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MN health officials: Sexually transmitted diseases hit new high

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STDs in Minnesota
Data source: Minnesota STD Surveillance System
Courtesy Minnesota Department of Health

Updated: 4:45 p.m. | Posted: 11:55 a.m.

Minnesota's count of sexually transmitted diseases hit another unhappy record in 2014 with reported cases up 6 percent from 2013.

Chlamydia again topped the list, with infections reaching a new high of 19,897 cases last year, the Minnesota Department of Health said in a report released Thursday.

There were 24,599 cases of sexually transmitted diseases in 2014, including chlamydia, gonorrhea and syphilis.

Syphilis jumped 17 percent with 629 cases in 2014 compared to 537 in 2013. 

"While new infections continued to be centered within the Twin Cities metropolitan area and among males, particularly among men who have sex with men the presence of syphilis among females, especially those who are pregnant, continues to be of concern," the department said in a statement.

Krissie Guerard, HIV/STD section manager at the Minnesota Department of Health, says they're trying to convince more people to get tested, and that could be one reason for the increase.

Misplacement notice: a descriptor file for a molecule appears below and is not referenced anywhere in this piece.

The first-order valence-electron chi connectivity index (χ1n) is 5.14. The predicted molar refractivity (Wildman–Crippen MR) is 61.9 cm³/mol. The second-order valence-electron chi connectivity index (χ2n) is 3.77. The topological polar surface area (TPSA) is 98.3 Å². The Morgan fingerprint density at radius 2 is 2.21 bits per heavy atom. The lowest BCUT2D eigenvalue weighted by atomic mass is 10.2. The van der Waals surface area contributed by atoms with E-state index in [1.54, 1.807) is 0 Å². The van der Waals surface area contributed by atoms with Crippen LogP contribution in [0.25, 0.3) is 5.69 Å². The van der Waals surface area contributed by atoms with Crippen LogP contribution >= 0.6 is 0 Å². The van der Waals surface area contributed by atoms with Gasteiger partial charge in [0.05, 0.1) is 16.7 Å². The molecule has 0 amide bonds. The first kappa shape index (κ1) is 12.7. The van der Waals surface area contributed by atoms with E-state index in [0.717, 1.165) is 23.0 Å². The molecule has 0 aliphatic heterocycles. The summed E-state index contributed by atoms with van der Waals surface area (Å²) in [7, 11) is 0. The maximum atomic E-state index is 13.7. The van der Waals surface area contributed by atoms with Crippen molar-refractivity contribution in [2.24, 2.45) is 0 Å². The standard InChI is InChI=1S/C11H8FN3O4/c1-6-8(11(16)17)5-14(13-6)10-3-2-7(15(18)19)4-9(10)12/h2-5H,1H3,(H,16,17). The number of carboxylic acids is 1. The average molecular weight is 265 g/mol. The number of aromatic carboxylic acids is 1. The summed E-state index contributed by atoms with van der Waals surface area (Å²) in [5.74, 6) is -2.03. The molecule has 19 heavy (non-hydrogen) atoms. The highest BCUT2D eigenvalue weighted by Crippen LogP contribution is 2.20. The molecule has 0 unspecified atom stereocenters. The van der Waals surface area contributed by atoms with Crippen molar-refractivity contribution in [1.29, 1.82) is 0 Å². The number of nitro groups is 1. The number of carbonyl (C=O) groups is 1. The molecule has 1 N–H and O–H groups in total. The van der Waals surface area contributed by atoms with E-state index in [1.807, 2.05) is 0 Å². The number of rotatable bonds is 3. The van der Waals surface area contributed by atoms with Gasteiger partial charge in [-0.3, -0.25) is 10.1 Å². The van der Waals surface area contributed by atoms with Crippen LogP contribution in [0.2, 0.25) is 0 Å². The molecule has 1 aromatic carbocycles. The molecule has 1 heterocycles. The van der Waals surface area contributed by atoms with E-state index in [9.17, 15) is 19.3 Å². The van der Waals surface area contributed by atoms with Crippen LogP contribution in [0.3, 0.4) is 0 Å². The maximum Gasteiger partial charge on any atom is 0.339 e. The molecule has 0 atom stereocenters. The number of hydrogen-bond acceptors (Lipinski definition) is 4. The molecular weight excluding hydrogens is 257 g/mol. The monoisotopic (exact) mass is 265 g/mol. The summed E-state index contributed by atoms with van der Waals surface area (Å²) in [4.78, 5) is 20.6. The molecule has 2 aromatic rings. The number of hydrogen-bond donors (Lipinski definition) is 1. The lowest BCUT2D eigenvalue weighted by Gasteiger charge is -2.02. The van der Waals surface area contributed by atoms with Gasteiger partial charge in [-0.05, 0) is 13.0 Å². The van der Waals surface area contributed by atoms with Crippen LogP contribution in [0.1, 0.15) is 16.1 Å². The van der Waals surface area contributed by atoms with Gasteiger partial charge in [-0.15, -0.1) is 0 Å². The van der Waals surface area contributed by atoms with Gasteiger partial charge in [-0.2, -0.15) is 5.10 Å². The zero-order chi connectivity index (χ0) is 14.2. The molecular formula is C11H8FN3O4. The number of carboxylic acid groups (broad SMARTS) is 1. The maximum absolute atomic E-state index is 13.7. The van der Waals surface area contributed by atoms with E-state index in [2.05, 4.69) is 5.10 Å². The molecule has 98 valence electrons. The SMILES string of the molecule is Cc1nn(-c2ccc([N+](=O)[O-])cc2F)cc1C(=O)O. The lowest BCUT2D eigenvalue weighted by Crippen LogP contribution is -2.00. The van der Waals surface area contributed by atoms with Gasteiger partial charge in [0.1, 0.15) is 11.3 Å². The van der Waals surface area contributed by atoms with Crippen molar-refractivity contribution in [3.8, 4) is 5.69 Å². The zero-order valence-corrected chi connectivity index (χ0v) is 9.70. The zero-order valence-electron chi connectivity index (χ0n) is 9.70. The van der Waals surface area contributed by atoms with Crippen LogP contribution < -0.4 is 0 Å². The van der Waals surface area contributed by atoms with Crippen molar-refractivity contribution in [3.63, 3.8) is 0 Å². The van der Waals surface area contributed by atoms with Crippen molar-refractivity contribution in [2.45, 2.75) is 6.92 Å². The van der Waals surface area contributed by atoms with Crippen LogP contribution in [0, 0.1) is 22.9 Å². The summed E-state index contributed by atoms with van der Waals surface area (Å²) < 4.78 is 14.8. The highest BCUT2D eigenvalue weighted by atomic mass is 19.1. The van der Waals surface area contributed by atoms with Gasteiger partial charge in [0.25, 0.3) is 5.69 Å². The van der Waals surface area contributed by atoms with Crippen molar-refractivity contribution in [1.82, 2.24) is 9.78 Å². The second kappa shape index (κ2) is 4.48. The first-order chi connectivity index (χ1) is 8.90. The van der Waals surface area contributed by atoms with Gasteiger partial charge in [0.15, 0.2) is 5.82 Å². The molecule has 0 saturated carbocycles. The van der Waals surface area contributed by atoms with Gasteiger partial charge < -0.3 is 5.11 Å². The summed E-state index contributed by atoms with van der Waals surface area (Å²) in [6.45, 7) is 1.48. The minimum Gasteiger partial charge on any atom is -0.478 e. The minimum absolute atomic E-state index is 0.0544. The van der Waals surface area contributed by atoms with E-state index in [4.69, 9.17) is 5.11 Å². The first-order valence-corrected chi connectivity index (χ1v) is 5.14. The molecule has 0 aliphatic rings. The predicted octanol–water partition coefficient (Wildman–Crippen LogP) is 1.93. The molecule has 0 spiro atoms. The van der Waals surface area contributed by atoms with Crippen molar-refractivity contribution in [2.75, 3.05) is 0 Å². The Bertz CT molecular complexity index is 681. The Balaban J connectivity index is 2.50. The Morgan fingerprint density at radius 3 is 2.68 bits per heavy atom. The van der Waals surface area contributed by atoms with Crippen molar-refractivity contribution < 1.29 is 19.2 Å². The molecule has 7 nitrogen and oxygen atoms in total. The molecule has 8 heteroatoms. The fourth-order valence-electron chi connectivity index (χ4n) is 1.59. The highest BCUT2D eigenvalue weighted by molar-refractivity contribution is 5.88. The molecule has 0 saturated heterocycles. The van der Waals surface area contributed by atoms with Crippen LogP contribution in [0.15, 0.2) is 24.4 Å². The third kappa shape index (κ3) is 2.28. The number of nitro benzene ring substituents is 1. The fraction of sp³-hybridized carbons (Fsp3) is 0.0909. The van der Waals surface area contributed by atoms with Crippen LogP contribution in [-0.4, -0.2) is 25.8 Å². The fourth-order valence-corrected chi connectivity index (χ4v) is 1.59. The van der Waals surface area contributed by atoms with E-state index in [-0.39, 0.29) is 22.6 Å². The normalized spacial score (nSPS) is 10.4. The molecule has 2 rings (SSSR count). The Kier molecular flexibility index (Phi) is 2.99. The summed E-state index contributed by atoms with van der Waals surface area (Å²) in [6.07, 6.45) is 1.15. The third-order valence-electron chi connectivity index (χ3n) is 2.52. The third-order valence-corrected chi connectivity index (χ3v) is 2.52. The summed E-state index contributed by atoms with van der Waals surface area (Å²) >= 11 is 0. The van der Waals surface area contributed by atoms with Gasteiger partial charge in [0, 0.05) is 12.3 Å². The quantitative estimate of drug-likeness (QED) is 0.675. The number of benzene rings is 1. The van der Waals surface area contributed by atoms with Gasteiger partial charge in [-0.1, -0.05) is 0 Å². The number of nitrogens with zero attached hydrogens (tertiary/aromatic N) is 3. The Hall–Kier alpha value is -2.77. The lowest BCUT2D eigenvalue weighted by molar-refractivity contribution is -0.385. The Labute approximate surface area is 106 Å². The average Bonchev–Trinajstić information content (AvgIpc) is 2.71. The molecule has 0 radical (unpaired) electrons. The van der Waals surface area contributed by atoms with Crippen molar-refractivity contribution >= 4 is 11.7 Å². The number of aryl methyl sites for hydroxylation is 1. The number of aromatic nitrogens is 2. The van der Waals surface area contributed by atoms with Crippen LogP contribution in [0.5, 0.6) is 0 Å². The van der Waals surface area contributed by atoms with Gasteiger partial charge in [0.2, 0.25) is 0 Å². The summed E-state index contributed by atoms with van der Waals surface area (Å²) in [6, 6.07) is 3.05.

"One thing that's kind of hard to gauge is the fact that we only receive positive test results, we don't see negative test results," Guerard said. "So it's hard to say that this could potentially be because of an increase in testing."

Among the report's other findings:

• Most chlamydia cases occurred in teens and young adults ages 15 to 24. One in three cases occurred outside the Twin Cities metropolitan area, with at least two cases reported in every county in Minnesota.

• Gonorrhea remains the second most commonly reported sexually transmitted disease in Minnesota with 4,073. For the first time in the last decade, the rate in males is higher than the rate in females. Seventy-nine percent of cases were reported in the Twin Cities metropolitan area.

• Infection rates for chlamydia and gonorrhea are higher among communities of color and American Indians versus whites. 

Health officials called for greater communication about sexually transmitted diseases and their consequences. Testing, diagnosing and treating these diseases in their early stages are critical, they said. 

The diseases can be prevented or reduces by abstaining from sex, limiting the number of sexual partners, always using latex condoms during sex, and not sharing needles for drug use, piercing or tattooing, the department said.